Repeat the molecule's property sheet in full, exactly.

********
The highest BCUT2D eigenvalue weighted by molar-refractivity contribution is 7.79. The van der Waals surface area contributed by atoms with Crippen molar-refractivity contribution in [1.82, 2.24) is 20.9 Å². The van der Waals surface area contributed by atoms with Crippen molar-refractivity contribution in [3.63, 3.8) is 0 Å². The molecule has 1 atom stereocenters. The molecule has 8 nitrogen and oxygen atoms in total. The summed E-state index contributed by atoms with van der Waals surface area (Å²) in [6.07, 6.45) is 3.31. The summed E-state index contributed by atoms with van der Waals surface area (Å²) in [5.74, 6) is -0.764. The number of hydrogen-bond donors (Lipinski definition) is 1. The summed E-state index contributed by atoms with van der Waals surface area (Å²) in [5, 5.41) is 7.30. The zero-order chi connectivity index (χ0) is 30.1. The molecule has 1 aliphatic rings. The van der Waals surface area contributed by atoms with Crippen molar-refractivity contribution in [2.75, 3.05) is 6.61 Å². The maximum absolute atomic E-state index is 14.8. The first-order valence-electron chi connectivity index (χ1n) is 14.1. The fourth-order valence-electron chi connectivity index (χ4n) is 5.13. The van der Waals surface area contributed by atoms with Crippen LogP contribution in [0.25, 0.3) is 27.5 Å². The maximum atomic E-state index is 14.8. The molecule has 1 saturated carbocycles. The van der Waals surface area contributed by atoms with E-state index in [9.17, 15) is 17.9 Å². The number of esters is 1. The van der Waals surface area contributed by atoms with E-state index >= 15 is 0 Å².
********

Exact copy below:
The highest BCUT2D eigenvalue weighted by molar-refractivity contribution is 7.79. The van der Waals surface area contributed by atoms with Crippen molar-refractivity contribution in [1.82, 2.24) is 20.9 Å². The van der Waals surface area contributed by atoms with Crippen molar-refractivity contribution in [3.63, 3.8) is 0 Å². The molecule has 1 atom stereocenters. The molecule has 8 nitrogen and oxygen atoms in total. The summed E-state index contributed by atoms with van der Waals surface area (Å²) in [6.07, 6.45) is 3.31. The summed E-state index contributed by atoms with van der Waals surface area (Å²) in [5.74, 6) is -0.764. The number of hydrogen-bond donors (Lipinski definition) is 1. The summed E-state index contributed by atoms with van der Waals surface area (Å²) in [5, 5.41) is 7.30. The zero-order chi connectivity index (χ0) is 30.1. The molecule has 1 aliphatic rings. The van der Waals surface area contributed by atoms with Crippen molar-refractivity contribution in [2.75, 3.05) is 6.61 Å². The maximum absolute atomic E-state index is 14.8. The first-order valence-electron chi connectivity index (χ1n) is 14.1. The fourth-order valence-electron chi connectivity index (χ4n) is 5.13. The van der Waals surface area contributed by atoms with Crippen LogP contribution in [0.25, 0.3) is 27.5 Å². The maximum atomic E-state index is 14.8. The molecule has 1 saturated carbocycles. The van der Waals surface area contributed by atoms with E-state index in [9.17, 15) is 17.9 Å². The number of esters is 1. The van der Waals surface area contributed by atoms with E-state index >= 15 is 0 Å².